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knife given him only yesterday by his sister for his birthday--the kind of gift "for a man" above which certain feminine minds seem unable to rise when cigarette-cases, sleeve-links, tie-pins and pocket-books have been exhausted. The knife was a cumbersome plated article, comprising, in addition to blades of all sizes, a corkscrew, folding scissors, a button-hook, and an instrument intended for the extraction of stones from horses' hoofs. For once he blessed Nellie's limited notions of masculine needs, because her present suggested a plausible plea.
"Oh! ah! I'd forgotten that," Woodroffe said, looked down at the knees of his trousers, and added with a faint blush: "Might get myself some new togs out of capital? I'm sure to want 'em sooner or later. Only things are such a filthy price just now. They rook you about thirty quid for a dress suit."
As the figure of Lysimachus disappeared in the crowd Zopyrus remarked, “A likely young fellow. I liked his upright manner, though his opinions differed from mine.”
But the bonnie brown broadswords will klink and will kling
Certainly, his temperament is not magnetic like the 182personality of Paderewski, of Kubelik, of Yvette Guilbert, and the public is a connoisseur of temperaments. I think I have elsewhere observed in this book that the public collects temperaments just as a few people collect china or autographs. Perhaps Bauer is not exotic or orchidaceous enough. He is too “straight,” too downright.
“You know well, Mardonius, that their water supply from the Asopus river is completely cut off. Where are they able to get water?”
The Bishop laughed outright as his mind went back again.
not exactly regard as a misfortune, and in the interests of the reader it is rather an advantage; for, in accordance with the objects of the ‘General History of the Sciences,’ this History of Botany is not intended for professional persons only, but for a wider circle of readers, and to these perhaps even the details presented in it may here and there seem wearisome.
About sivin in the avening the hole family, including meself set out from the house for 17 Arch Strate, which is the number on the letter paper. Mr. John and Mr. James walked on eyther side there puir mother, haulding her up by the arms, while Miss Claire and I carried hankychiffs and smilling salts. By and by we cam to the place, a little auld barn setting up aginst the side walk. The family guv a look at the noomber and thin walked boldly in widout nocking. There were a noysy lot of men inside. A little greesy fellow in overalls cum sontering up to Mr. John.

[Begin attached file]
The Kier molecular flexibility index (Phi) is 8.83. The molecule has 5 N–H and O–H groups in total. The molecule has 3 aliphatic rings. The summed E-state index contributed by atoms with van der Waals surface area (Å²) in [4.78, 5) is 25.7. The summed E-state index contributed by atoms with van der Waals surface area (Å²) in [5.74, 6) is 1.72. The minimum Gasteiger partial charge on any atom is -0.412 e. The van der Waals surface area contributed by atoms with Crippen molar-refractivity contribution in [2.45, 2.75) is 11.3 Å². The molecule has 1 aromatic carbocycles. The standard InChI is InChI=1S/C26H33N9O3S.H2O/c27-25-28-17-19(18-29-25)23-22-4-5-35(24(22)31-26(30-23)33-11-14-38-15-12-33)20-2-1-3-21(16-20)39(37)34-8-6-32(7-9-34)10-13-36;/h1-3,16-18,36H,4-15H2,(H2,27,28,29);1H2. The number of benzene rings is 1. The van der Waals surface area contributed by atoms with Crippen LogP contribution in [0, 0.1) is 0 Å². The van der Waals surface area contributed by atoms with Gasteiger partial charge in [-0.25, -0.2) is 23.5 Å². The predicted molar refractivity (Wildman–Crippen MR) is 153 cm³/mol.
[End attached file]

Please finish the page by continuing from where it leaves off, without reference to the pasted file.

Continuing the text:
Georges rolled over, sat up. "Let me at the son of a—" he muttered.
1.harmless young men was a different matter altogether.
2.“Certainly! It is most ingenious.”>
It was the autumn of the year, in the spring of which Walter Joyce had returned to London from Westhope. Six months had elapsed since he had read what he had almost imagined to be his death-warrant in Marian's reply to his letter containing the Berlin proposal. It was not his death-warrant; he had survived the shock, and, indeed, had borne the disappointment in a way that he did not think possible when the blow first fell upon him. Under the blessed, soothing influence of time, under the perhaps more effectual influence of active employment, his mind had been weaned from dwelling on that dread blank which, as he at first imagined, was to have been his sole outlook for the future. He was young, and strong, and impressionable; he returned to London inclined to be misanthropical and morose, disposed to believe in the breaking of hearts and the crushing of hopes, and the rather pleasant sensations of despair. But after a very short sojourn in the metropolis, he was compelled to avow to himself the wisdom of Lady Caroline Mansergh's prognostications concerning him, and the absolute truth of everything she had said. A life of moping, of indulgence in preposterous cynicism and self-compassion, was not for him; he was meant for far better things--action in the present, distinction in the future--those were to be his aims, and after a fortnight's indolence and moodiness, he had flung himself into the work that was awaiting him, and begun to labour at it with all his energy and all his brain-power.
We could not speak of our feelings before Mr. Gordon, but I knew Father O'Rourke had enjoyed our entertainment as little as myself; so all night long we tramped, gathering such news as we might from our companions of the battle, which was vague but disheartening enough. At daybreak we arrived at a very considerable house—indeed, a gentleman's seat—which Mr. Gordon informed us was that of McKenzie of Dundonald, to whom we were recommended by old Colin Dearg, who was his uncle. Dundonald was at Inverness, whither he had gone that he might not be suspected of favoring the Prince's cause, but his lady was at home.
“Lons!” cryes he in thoondering toans. “I cut lons! Why me deer sister its aginst me most artistick instink” ses he. “Its wan of me firm and uncontradictible opinyons that lons shud remane uncut. Why annyone can have cut lons. Luk at the places around us, widout an ixcipshun the lons are cut slick and smooth as a yooths chin. I tell you sister mine” ses he “its more artistick to let your grass grow long.”